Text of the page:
Insomnium - Across the Dark (Candlelight/Earsplit)

Once described as a vulgar amalgam of Children of Bodom and early In Flames, Insomnium's music seemingly reached a zenith of creativity and overwhelming hard-frozen emotion on Through the Weeping World. Across the Dark has broken that almost impenetrable frontier.

Here's a small disclaimer. I am probably the biggest Dark Tranquillity fan known to man. I own all their records. I have their last two on vinyl (and I scour eBay for the remainder.) I bought their Projector album twice: the regular edition and the re-master. My account will attest to my overwhelming love for them. But if you were to ask me "who are the most innovative and expressive melodic death metal band at the moment" I would have to unabashedly reply with Insomnium.

Where as my beloved Dark Tranquillity look towards the future to bring forth their cybernetic sound, Insomnium are like a defiant return to nature; instead of electronics, they use piano and acoustic guitars in conjunction with electric; e-bow and folk-inspired passages instead of clipped bursts of intense anger as is DT's wont. Whereas the Swedish kings have all but abdicated, Insomnium and the Finnish melodeath invaders under their charge have finally absconded with their crown.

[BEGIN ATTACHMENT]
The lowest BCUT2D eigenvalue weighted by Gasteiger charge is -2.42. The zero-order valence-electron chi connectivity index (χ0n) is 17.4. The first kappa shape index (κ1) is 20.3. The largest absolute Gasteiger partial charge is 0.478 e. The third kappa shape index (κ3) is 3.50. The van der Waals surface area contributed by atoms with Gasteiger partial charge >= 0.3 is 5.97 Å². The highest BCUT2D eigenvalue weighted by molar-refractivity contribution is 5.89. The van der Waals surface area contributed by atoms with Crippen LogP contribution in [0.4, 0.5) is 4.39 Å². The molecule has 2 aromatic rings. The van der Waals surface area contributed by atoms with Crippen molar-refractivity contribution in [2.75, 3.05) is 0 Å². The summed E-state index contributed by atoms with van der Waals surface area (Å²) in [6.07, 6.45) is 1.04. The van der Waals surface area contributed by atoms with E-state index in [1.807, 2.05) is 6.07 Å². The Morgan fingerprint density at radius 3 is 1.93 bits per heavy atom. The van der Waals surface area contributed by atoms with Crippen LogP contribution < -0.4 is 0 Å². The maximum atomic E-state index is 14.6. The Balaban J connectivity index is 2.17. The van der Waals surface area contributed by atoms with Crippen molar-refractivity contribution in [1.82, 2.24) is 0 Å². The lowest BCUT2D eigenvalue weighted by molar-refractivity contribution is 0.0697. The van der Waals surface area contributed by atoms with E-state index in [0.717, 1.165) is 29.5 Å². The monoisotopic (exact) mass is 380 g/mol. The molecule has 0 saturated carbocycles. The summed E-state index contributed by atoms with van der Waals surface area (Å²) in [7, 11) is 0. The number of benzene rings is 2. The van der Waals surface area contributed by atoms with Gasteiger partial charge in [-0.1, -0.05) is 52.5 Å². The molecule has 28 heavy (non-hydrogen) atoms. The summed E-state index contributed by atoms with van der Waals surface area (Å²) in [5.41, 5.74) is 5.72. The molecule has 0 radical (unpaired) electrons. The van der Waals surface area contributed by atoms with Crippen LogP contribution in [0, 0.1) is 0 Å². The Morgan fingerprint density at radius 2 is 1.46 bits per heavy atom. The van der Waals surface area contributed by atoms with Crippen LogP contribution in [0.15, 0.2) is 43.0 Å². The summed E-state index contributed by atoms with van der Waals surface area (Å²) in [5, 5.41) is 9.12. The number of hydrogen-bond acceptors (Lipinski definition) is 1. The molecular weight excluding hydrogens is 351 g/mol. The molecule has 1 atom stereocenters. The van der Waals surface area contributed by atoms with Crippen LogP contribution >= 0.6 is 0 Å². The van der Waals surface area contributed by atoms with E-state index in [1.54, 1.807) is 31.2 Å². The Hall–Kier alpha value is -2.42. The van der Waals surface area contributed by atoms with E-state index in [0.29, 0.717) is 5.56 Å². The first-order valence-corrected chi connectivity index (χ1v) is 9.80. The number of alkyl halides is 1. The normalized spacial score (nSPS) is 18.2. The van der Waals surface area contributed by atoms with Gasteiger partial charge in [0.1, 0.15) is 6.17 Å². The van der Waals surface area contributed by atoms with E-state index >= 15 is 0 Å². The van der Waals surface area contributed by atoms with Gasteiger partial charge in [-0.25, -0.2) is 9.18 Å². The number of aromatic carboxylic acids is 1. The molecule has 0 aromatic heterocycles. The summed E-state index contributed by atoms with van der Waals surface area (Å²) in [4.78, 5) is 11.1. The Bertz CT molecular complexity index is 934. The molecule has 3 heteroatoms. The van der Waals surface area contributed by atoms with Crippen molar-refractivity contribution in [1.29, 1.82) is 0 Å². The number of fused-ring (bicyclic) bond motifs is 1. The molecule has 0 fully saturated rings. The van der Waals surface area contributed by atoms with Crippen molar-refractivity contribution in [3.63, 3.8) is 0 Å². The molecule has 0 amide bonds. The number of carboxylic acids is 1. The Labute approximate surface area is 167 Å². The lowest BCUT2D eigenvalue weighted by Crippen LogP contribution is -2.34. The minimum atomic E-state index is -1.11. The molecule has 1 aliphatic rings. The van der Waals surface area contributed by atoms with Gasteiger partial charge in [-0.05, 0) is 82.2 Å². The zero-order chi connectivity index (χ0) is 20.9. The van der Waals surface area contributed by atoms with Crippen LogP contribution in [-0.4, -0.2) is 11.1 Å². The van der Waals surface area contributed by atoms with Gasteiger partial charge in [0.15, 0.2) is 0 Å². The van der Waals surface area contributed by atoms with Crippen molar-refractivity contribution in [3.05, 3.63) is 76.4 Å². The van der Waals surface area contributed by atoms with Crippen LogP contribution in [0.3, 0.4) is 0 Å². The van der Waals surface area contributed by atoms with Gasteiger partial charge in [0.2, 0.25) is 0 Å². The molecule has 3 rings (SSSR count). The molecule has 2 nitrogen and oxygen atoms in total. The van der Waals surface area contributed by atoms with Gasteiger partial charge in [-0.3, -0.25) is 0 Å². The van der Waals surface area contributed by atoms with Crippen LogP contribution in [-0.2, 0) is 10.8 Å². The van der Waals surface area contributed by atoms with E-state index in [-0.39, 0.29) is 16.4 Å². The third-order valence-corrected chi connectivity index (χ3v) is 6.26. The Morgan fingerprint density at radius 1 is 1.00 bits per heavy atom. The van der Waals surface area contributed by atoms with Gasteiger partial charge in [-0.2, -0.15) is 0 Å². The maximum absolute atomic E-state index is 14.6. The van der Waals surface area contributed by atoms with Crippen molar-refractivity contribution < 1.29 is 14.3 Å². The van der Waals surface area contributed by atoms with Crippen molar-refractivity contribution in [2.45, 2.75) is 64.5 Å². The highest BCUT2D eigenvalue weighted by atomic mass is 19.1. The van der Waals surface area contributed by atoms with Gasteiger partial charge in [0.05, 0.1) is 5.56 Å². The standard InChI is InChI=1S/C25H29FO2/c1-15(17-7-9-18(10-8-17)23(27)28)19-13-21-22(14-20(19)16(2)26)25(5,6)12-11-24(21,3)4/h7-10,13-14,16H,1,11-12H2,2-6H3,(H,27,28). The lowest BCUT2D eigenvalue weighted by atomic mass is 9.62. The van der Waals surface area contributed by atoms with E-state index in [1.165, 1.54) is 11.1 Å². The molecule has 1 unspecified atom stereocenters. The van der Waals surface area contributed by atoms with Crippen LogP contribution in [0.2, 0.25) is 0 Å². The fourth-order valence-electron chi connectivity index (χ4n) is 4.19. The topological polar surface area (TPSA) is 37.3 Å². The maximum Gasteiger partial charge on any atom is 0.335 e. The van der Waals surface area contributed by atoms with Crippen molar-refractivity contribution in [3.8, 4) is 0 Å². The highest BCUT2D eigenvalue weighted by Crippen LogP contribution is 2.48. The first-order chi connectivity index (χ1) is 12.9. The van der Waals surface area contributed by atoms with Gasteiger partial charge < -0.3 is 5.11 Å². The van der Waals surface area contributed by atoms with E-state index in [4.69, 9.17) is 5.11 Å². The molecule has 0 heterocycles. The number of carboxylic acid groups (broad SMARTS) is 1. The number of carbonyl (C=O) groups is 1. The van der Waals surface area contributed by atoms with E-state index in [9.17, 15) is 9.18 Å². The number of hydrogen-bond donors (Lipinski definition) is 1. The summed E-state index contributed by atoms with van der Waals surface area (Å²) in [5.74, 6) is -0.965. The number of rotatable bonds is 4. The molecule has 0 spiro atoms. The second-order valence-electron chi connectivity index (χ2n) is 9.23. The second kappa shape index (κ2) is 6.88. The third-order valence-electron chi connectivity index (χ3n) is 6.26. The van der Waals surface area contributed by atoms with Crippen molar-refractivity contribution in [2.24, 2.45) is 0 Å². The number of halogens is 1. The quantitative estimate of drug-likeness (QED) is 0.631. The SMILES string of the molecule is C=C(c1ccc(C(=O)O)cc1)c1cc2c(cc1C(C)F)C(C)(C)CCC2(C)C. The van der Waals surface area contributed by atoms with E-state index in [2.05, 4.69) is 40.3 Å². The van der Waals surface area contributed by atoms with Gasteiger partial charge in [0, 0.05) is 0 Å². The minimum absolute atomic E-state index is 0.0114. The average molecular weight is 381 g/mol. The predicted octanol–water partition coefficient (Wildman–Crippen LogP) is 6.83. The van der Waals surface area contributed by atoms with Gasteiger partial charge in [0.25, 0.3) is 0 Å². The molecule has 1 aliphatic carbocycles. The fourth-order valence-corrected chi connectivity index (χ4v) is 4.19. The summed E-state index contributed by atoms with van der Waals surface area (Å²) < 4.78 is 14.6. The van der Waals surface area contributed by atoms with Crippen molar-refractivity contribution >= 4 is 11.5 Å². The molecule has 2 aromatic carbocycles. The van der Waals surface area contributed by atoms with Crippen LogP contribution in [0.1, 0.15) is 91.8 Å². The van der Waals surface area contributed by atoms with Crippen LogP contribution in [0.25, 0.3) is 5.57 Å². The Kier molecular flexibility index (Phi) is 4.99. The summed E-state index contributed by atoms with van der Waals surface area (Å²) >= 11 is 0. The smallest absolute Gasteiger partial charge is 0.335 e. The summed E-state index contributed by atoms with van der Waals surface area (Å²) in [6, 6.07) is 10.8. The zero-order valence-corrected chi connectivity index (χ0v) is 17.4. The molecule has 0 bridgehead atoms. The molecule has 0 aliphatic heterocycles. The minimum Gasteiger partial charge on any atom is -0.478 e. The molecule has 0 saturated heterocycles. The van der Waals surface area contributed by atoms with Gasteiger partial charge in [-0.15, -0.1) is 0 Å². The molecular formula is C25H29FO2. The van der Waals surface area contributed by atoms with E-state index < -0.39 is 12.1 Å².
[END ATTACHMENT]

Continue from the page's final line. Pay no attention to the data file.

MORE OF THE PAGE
If creativity in melodic death in recent times resembles a bitter harvest, then Across the Dark is a veritable cornucopia of soul-rattling and introspective melody and lyricism. As with every release, the band sets the mood through layers of autumnal guitars yielding to a mournful, almost visceral harmony of slam-in-your-gut vocals, paired with polished and punchy riffs in Down with the Sun.

The Sentenced-inspired Where the Last Wave Broke, washes over the listener with chant-like singing and whipping riffs; likewise with Against the Stream that introduces one to a vast tundra of sound that only seems to increase in size as the melodies approach a magnificent zenith, yielding to rest atop a solemn piano line. Their up-tempo Into the Woods pounds with a sense of urgency and yearning, while the sprawling opus Lay of the Autumn strikes one instantly with its muted hues, lush guitar textures and hypnotic vocals. On this disc, they reach backward into their canon to project forward; the addition of tides of keyboards, morose singing and chilling orchestral passages just seems to heighten their considerable appeal.

For Insomnium, dynamic and contrast are where they excel and ultimately succeed. The subtle mastery of their craft, leading the listener in directions both familiar and foreign, will leave an indeliable impression on listeners, righteously clutching that crown in their calloused fingers; the hallmark of passion, hard work and creativity.

Insomnium's Across the Dark is out now on Candlelight/Earsplit.